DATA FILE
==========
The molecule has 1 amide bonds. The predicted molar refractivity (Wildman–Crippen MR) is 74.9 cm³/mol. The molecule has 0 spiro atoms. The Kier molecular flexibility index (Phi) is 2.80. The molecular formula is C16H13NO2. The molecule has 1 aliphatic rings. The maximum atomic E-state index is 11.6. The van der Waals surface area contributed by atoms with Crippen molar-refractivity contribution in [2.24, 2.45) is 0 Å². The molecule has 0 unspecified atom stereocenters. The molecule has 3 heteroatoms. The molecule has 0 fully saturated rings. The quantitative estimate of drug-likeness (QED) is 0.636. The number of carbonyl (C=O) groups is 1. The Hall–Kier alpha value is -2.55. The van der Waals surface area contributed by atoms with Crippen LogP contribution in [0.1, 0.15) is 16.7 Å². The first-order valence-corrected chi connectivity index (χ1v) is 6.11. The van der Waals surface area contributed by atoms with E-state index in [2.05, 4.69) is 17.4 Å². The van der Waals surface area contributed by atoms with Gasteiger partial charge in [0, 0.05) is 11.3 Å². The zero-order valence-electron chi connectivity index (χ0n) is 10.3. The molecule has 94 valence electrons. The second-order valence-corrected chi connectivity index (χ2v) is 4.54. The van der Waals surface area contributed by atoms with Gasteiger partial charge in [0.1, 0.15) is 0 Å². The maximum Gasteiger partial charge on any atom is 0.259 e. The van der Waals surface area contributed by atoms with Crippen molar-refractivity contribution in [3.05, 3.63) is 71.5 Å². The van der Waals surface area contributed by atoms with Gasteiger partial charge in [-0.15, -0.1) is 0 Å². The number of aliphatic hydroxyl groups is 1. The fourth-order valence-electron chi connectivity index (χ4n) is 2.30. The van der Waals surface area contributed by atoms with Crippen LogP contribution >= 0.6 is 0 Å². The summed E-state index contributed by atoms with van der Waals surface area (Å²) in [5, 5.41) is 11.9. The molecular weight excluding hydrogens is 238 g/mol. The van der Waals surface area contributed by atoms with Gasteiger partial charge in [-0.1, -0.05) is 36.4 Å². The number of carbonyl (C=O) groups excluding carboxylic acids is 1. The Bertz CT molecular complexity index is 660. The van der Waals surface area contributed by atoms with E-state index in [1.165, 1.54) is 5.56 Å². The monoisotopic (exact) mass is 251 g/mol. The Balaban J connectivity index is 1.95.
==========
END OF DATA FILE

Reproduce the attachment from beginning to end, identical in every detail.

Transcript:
The molecule has 1 amide bonds. The predicted molar refractivity (Wildman–Crippen MR) is 74.9 cm³/mol. The molecule has 0 spiro atoms. The Kier molecular flexibility index (Phi) is 2.80. The molecular formula is C16H13NO2. The molecule has 1 aliphatic rings. The maximum atomic E-state index is 11.6. The van der Waals surface area contributed by atoms with Crippen molar-refractivity contribution in [2.24, 2.45) is 0 Å². The molecule has 0 unspecified atom stereocenters. The molecule has 3 heteroatoms. The molecule has 0 fully saturated rings. The quantitative estimate of drug-likeness (QED) is 0.636. The number of carbonyl (C=O) groups is 1. The Hall–Kier alpha value is -2.55. The van der Waals surface area contributed by atoms with Crippen LogP contribution in [0.1, 0.15) is 16.7 Å². The first-order valence-corrected chi connectivity index (χ1v) is 6.11. The van der Waals surface area contributed by atoms with E-state index in [2.05, 4.69) is 17.4 Å². The van der Waals surface area contributed by atoms with Gasteiger partial charge in [0, 0.05) is 11.3 Å². The zero-order valence-electron chi connectivity index (χ0n) is 10.3. The molecule has 94 valence electrons. The second-order valence-corrected chi connectivity index (χ2v) is 4.54. The van der Waals surface area contributed by atoms with Gasteiger partial charge in [0.1, 0.15) is 0 Å². The maximum Gasteiger partial charge on any atom is 0.259 e. The van der Waals surface area contributed by atoms with Crippen molar-refractivity contribution in [3.05, 3.63) is 71.5 Å². The van der Waals surface area contributed by atoms with Gasteiger partial charge in [-0.15, -0.1) is 0 Å². The number of aliphatic hydroxyl groups is 1. The fourth-order valence-electron chi connectivity index (χ4n) is 2.30. The van der Waals surface area contributed by atoms with Crippen LogP contribution >= 0.6 is 0 Å². The summed E-state index contributed by atoms with van der Waals surface area (Å²) in [5, 5.41) is 11.9. The molecular weight excluding hydrogens is 238 g/mol. The van der Waals surface area contributed by atoms with Gasteiger partial charge in [-0.1, -0.05) is 36.4 Å². The number of carbonyl (C=O) groups excluding carboxylic acids is 1. The Bertz CT molecular complexity index is 660. The van der Waals surface area contributed by atoms with E-state index in [1.165, 1.54) is 5.56 Å². The monoisotopic (exact) mass is 251 g/mol. The Balaban J connectivity index is 1.95.